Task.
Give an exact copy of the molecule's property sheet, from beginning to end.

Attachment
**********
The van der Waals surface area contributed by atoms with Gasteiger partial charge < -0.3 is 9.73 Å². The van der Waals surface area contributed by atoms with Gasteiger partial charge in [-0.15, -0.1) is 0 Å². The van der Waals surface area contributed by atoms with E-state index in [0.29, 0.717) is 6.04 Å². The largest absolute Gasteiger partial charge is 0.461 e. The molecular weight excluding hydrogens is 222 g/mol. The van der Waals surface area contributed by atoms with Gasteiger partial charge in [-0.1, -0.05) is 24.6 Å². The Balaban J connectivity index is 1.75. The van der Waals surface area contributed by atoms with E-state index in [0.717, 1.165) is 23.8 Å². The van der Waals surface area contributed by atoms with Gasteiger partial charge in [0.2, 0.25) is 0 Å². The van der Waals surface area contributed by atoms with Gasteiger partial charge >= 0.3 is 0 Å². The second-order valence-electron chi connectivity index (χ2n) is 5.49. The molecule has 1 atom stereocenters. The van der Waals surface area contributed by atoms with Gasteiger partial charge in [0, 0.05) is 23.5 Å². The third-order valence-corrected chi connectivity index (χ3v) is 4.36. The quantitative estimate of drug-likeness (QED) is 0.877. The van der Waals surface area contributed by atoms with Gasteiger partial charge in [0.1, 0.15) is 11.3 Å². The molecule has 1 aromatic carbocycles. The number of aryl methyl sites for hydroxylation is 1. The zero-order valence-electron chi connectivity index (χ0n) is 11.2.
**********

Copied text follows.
The van der Waals surface area contributed by atoms with Gasteiger partial charge < -0.3 is 9.73 Å². The van der Waals surface area contributed by atoms with Gasteiger partial charge in [-0.15, -0.1) is 0 Å². The van der Waals surface area contributed by atoms with E-state index in [0.29, 0.717) is 6.04 Å². The largest absolute Gasteiger partial charge is 0.461 e. The molecular weight excluding hydrogens is 222 g/mol. The van der Waals surface area contributed by atoms with Gasteiger partial charge in [-0.1, -0.05) is 24.6 Å². The Balaban J connectivity index is 1.75. The van der Waals surface area contributed by atoms with E-state index in [0.717, 1.165) is 23.8 Å². The van der Waals surface area contributed by atoms with Gasteiger partial charge in [0.2, 0.25) is 0 Å². The van der Waals surface area contributed by atoms with Gasteiger partial charge >= 0.3 is 0 Å². The second-order valence-electron chi connectivity index (χ2n) is 5.49. The molecule has 1 atom stereocenters. The van der Waals surface area contributed by atoms with Gasteiger partial charge in [0, 0.05) is 23.5 Å². The third-order valence-corrected chi connectivity index (χ3v) is 4.36. The quantitative estimate of drug-likeness (QED) is 0.877. The van der Waals surface area contributed by atoms with Gasteiger partial charge in [0.1, 0.15) is 11.3 Å². The molecule has 1 aromatic carbocycles. The number of aryl methyl sites for hydroxylation is 1. The zero-order valence-electron chi connectivity index (χ0n) is 11.2.